We had a small suggested drink list for the occasion which included the Saratoga(this version), the Cuba Libre(this version), the Monkey Gland(this version), and two originals which I've posted below.


The Madras is one of those easy training-wheel drinks both in terms of taste and ease of construction. Seemingly everyone knows how to make one and yet no one knows where it comes from. I can't find any historical information on the damn thing, so if anyone knows of it, please enlighten me.

The drink is simply orange juice, cranberry juice, and vodka. Admittedly, it's a strange combination, but the drink really works, managing to invoke an overall "tropical" crowd-pleasing flavor. I urge you to stay away from the versions that call for several times more cranberry than orange.

It was a matter of time before I figured that replacing the vodka with rum would be a capital idea. I suggest an aged rum that's in the funky Jamaican style. I'd go with a Smith & Cross or Appleton Estate, and I sometimes get away with Cockspur 5-Star. I've been making this one for years. No fancy names here: just the facts.

Aged Rum Madras

.75 oz aged rum
1.5 oz orange juice
1.5 oz cranberry cocktail
1 dash simple syrup

 Shake all ingredients in a shaker with ice, and pour into an Old Fashioned glass. Garnish with lime wheel.

This is one that we created specifically for the housewarming. It uses the aforementioned Cockspur aged rum along with Godiva Chocolate Vodka. The vodka is a curious ingredient... not really a replacement for creme de cacao, though it is slightly sweetened. The end result of our tinkering with it is a really classy drink that we call the Hwalisa.


1 oz aged rum(Cockspur 5-Star or Appleton V/X)
.75 oz triple sec
.5 oz Godiva chocolate vodka
1 dash orange bitters

Stir with ice and strain into a cocktail glass. Garnish with an orange twist.

Wednesday, April 11, 2012

The Cask: Final

It was a good run, but the small little barrel has just sung its swan song. Almost 3 years ago, I began this very blog using my experiences with this small Copper Fox distillery cask as a flagship topic, if you will. In 2009, at-home aging was a topic scarcely written about online, and having valued unorthodox topics as a cornerstone for this site as I still do today, I took the cask project as a fitting starting line. Here in 2012, aging liquor at home is now a bit more popular online, though most of it concerns aging pre-mixed cocktails, not raw spirits, as I've mostly done. I chose this cocktail aging fad as my barrel's final batch.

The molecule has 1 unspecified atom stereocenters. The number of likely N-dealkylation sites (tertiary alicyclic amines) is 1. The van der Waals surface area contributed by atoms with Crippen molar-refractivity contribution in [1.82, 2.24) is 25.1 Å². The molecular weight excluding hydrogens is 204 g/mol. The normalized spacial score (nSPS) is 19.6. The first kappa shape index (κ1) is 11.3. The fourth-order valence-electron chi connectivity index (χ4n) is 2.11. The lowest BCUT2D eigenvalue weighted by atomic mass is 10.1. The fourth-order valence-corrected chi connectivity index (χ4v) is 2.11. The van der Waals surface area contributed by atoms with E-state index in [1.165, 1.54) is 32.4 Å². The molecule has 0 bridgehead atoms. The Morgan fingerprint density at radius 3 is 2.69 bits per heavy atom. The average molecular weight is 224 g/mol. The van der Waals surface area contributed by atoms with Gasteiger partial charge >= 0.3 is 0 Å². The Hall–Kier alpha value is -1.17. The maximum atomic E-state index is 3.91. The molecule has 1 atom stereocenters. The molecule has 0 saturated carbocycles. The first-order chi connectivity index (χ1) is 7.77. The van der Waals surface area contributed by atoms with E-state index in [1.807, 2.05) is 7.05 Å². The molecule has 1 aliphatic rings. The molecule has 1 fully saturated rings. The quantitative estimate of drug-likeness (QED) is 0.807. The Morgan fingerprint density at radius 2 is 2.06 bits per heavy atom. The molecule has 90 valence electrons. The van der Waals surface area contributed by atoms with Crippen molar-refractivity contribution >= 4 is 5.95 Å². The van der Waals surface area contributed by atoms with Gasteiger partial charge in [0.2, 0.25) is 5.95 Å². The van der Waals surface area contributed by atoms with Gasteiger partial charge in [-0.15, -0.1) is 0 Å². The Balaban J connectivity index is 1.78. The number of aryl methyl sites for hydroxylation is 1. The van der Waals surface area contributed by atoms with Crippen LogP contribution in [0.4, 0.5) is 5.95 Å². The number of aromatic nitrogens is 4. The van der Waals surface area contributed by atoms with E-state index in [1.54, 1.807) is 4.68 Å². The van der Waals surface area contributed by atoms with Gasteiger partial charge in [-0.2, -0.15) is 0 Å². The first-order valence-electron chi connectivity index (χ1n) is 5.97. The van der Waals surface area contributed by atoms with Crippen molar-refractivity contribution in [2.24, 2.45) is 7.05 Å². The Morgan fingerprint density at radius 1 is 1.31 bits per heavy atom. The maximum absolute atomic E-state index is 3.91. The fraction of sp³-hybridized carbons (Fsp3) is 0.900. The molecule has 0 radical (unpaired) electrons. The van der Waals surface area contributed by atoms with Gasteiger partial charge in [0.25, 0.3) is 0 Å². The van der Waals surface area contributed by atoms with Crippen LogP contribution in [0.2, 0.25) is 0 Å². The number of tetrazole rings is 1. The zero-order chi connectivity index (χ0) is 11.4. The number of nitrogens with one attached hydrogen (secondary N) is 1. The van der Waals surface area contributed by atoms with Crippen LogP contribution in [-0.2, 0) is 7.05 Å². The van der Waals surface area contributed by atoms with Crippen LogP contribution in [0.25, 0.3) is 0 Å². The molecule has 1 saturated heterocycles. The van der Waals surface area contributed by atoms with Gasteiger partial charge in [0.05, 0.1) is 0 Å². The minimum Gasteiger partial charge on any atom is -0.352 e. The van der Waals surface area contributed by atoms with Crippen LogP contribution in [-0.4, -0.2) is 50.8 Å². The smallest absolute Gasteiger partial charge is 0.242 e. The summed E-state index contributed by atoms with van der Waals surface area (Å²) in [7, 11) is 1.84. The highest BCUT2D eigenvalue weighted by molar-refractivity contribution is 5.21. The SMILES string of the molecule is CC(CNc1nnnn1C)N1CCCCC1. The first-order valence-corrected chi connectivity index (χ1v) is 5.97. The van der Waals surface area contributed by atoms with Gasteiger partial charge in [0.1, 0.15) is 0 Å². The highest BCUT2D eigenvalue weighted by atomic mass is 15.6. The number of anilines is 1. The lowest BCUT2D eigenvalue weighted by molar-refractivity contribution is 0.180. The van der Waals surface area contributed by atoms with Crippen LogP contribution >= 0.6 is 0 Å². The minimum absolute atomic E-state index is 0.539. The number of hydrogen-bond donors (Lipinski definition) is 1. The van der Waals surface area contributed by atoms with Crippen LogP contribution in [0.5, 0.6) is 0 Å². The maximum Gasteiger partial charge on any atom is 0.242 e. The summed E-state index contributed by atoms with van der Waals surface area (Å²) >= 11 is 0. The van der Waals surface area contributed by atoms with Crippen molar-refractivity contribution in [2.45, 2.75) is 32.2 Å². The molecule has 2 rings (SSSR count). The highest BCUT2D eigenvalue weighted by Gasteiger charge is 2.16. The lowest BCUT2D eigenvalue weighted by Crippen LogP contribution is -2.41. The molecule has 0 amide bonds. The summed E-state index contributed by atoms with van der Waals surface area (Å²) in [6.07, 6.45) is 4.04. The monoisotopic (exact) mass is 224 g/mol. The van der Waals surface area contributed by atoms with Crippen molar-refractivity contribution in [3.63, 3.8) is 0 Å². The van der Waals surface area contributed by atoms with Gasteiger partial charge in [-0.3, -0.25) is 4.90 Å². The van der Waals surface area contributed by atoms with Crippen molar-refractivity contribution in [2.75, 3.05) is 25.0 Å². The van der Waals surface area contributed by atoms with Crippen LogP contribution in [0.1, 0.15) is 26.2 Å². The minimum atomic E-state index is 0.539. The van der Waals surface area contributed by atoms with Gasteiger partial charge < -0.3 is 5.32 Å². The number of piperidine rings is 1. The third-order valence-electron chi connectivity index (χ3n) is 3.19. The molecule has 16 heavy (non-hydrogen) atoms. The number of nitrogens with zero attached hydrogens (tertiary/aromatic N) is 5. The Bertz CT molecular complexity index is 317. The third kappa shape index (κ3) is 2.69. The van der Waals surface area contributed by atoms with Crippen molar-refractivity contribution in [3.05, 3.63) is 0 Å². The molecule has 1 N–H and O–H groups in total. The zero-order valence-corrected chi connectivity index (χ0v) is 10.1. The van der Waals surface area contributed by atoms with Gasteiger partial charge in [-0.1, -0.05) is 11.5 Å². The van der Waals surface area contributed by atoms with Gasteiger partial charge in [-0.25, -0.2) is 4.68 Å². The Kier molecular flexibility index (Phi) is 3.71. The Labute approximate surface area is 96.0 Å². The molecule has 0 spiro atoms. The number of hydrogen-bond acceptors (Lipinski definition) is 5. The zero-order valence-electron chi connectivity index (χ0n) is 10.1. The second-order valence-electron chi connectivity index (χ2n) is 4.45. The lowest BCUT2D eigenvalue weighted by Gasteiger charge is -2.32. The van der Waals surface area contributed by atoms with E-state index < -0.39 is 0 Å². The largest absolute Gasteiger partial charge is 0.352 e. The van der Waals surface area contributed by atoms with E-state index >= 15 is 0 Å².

Why final? Well look at the thing! Image quality aside, here is its before and after below.

Spilling and seepage have weathered it into a gnarly sticky mass. Over a half dozen batches of liquid have been aged in this vessel, a number that I feel is much above the average commercial spirit barrel's lifespan. I have no qualms with retiring this cask and purchasing another, should I feel the need to continue aging. (And I do!)

Scarcely 45 days ago I decided that the barrel was ready to work again, having rested from its last ghastly voyage. If you'll recall, I brashly tried to age a light fruity Sauvignon Blanc in it. After aging it much too long (if it could have been aged well at all), my resulting product resembled a vinegary vermouth more than a table wine. Apologetic to the cask, I left it in open air to fully dry. A month after that, I gave it a few flushes of nice hot water in order to extract any sour flavors before we continued.

And now we continue. Into the barrel's final gulp was, technically speaking, a variation of an Improved Scotch Cocktail, a glass of which would have been composed of a few fingers of Scotch whisky, a heavy dash of sugar syrup, a heavy dash of absinthe, a heavy dash of Maraschino liqueur, and a heavy dash of bitters.

A few notes on the ingredients. I had originally planned to use a young (and cheap) single malt Scotch, but was persuaded against it. I ended up using Johnny Walker Red Label, since popular consensus is that its age is somewhere near 8 years. Since the small barrel ages contents so quickly, I decided to let the input whisky err on the younger side.

I opted for a new American Maraschino liqueur: Leopold Bros. It's one of their newer products and is absolutely wonderful. As someone who finds the traditional Luxardo a bit overpowering, Leopold's restraint is very welcome. Go buy some now.

Instead of using aromatic bitters which is traditional for the Improved Cocktail, I used my own homemade coffee bitters, which I always felt went well with Scotch.